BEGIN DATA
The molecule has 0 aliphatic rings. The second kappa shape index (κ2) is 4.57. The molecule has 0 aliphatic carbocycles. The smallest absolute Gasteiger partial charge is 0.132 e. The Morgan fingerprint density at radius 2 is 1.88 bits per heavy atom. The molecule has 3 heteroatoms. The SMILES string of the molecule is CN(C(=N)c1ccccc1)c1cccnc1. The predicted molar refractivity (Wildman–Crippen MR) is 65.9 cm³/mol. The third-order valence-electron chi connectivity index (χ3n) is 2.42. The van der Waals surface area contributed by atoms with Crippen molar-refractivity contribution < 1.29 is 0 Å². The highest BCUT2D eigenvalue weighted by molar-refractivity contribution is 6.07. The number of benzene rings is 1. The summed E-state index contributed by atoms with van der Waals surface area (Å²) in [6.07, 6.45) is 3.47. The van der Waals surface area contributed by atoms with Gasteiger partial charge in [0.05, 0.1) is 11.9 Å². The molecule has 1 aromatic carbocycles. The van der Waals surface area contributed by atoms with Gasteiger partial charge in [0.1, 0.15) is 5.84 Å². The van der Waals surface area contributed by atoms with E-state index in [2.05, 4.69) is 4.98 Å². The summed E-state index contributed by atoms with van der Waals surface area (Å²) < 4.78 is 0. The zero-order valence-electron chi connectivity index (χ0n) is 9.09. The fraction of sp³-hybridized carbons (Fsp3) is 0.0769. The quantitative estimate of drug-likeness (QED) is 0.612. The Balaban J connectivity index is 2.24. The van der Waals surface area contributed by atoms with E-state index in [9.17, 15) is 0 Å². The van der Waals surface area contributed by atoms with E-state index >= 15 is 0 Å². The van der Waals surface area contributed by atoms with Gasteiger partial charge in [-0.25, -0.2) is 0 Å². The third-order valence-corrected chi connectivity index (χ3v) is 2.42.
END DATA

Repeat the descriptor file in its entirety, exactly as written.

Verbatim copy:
The molecule has 0 aliphatic rings. The second kappa shape index (κ2) is 4.57. The molecule has 0 aliphatic carbocycles. The smallest absolute Gasteiger partial charge is 0.132 e. The Morgan fingerprint density at radius 2 is 1.88 bits per heavy atom. The molecule has 3 heteroatoms. The SMILES string of the molecule is CN(C(=N)c1ccccc1)c1cccnc1. The predicted molar refractivity (Wildman–Crippen MR) is 65.9 cm³/mol. The third-order valence-electron chi connectivity index (χ3n) is 2.42. The van der Waals surface area contributed by atoms with Crippen molar-refractivity contribution < 1.29 is 0 Å². The highest BCUT2D eigenvalue weighted by molar-refractivity contribution is 6.07. The number of benzene rings is 1. The summed E-state index contributed by atoms with van der Waals surface area (Å²) in [6.07, 6.45) is 3.47. The van der Waals surface area contributed by atoms with Gasteiger partial charge in [0.05, 0.1) is 11.9 Å². The molecule has 1 aromatic carbocycles. The van der Waals surface area contributed by atoms with Gasteiger partial charge in [0.1, 0.15) is 5.84 Å². The van der Waals surface area contributed by atoms with E-state index in [2.05, 4.69) is 4.98 Å². The summed E-state index contributed by atoms with van der Waals surface area (Å²) < 4.78 is 0. The zero-order valence-electron chi connectivity index (χ0n) is 9.09. The fraction of sp³-hybridized carbons (Fsp3) is 0.0769. The quantitative estimate of drug-likeness (QED) is 0.612. The Balaban J connectivity index is 2.24. The van der Waals surface area contributed by atoms with E-state index in [9.17, 15) is 0 Å². The van der Waals surface area contributed by atoms with E-state index >= 15 is 0 Å². The van der Waals surface area contributed by atoms with Gasteiger partial charge in [-0.25, -0.2) is 0 Å². The third-order valence-corrected chi connectivity index (χ3v) is 2.42.